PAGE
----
Your qualifications and skills are only the basics that make this offer possible and credible.

The third mistake is to use only one setting argument. Example: “You should hire me because I am good at organizing myself.” No matter how convincing the argument may be. If your competitors have more to offer, you are out.

So it is better to present a mix of strengths, unique selling points, experiences, and previous successes.

So don’t just reel down some strengths catalog, but look for conclusive and somewhat impressive successes that underline why you bring the key factors for this job and this position with you and how you will use them. Evidence can be yours:

  • Industry experience
  • Contacts in the branch
  • Problem-solving skills
  • technical skills
  • Leadership experience
  • Further education
  • Awards received

Why should we hire you? Good answers

Do you see the question “Why should we hire you?” Not an attack or an insult to question your fundamental suitability, but rather a chance to stir the drum again, stand out positively from the competition and the crowd, and a few valid ones. Present arguments in your response. It should be at least three.

Here are a few examples of formulations:

Example 1: Confident

In total, there are at least three arguments in favor of hiring me: First, I have qualities like , , and _ that I believe are essential to the challenges of this position.Second, I have relevant experience in the field of _ and _, which currently only a few skilled workers have.Thirdly, that, in turn, enables me to solve your current problem. I worked intensively on your website beforehand, and during my research, I noticed that I could optimize your page code with just a few changes and greatly simplify it. This not only shortens your loading times, but the page will also run smoother overall and will rank better on search engines. An enormous competitive advantage for you - which also saves a lot of money.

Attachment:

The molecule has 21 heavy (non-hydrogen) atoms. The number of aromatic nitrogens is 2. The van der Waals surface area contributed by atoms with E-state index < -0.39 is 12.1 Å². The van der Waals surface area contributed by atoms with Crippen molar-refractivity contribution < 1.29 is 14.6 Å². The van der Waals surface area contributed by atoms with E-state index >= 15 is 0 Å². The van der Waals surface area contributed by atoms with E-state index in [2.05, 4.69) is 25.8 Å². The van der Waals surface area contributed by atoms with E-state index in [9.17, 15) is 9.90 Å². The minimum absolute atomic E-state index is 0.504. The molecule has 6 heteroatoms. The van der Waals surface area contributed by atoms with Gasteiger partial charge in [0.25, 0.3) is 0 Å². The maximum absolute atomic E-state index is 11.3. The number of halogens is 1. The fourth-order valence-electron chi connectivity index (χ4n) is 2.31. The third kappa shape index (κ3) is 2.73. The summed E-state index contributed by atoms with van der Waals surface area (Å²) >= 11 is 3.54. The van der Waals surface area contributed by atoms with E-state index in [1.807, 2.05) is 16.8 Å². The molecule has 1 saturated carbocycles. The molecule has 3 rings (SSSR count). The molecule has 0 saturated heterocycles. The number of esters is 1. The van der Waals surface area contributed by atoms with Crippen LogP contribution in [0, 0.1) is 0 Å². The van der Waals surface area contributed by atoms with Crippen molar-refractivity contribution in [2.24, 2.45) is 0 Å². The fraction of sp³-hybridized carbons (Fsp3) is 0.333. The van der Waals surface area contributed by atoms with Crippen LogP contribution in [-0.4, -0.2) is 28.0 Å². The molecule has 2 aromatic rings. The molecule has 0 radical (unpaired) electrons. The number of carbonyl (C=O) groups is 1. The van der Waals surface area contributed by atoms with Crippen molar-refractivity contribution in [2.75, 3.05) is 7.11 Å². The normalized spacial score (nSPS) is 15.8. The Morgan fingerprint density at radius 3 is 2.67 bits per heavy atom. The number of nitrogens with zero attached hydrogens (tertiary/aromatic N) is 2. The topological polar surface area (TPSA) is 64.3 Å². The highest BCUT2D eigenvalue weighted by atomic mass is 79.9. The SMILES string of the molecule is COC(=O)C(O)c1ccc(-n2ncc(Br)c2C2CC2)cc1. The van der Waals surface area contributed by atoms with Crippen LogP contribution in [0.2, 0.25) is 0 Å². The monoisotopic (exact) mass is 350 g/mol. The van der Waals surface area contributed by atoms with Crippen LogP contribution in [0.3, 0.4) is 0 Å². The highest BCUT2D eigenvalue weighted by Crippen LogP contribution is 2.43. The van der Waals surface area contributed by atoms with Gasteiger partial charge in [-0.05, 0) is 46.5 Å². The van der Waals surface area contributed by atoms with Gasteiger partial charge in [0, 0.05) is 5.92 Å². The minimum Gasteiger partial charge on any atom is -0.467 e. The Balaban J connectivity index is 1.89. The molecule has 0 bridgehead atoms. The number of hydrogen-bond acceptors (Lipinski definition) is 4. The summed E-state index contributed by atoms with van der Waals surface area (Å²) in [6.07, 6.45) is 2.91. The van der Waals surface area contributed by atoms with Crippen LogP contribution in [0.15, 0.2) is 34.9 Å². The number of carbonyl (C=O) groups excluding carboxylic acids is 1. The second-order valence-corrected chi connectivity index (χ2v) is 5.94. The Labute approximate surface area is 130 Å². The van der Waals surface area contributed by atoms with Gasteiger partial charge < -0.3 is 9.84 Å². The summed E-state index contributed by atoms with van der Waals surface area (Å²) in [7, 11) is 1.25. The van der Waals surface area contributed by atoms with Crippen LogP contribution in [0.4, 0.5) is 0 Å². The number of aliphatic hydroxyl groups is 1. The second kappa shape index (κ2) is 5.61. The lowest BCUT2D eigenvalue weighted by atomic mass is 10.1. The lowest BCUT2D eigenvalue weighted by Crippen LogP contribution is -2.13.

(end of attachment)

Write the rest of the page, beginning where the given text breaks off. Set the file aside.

Example 2: solution-oriented

For me, my goal orientation and creativity and my practical experience speak as . For example, I already have a few good ideas on modernizing your overall market presence on the Internet and emotionalizing it in your social networks. With this, you will not only achieve greater reach but also increase the interaction of the fans. That, in turn, increases your visibility and ultimately sales. I was able to do something similar for and thus increase sales by _ percent.

Example 3: factual

I have dealt intensively with your job advertisement in advance and meet all of the mandatory requirements specified there. Also, I not only bring my five years of experience in the field of _ with me. I know many of your current challenges from other positions and therefore know how to solve them and how to not. That saves a lot of time and money for all of us. Besides, I can identify with the values ​​and products of this company to a high degree. This will hopefully lead to long-term and promising cooperation for us.

You can see from the examples that the perspective is strongly customer-oriented or company-oriented. With this, you convince more than with adjectives and self-attribution. Practice your answer until it fits smoothly – without sounding like it has been memorized. Regardless of the eloquence: You should remain authentic.

Leave all doubts behind and be confident in yourself. This kind of confidence is much easier when you have a modern resume. Update your resume using our targeted resume template tailored to persuade HR managers with its design and content structure.

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How to answer: why should we hire you?
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How to answer: why should we hire you?
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Learn how to answer the why should we hire you job interview question. Examples of the best answers. Find how you're different than the other candidates.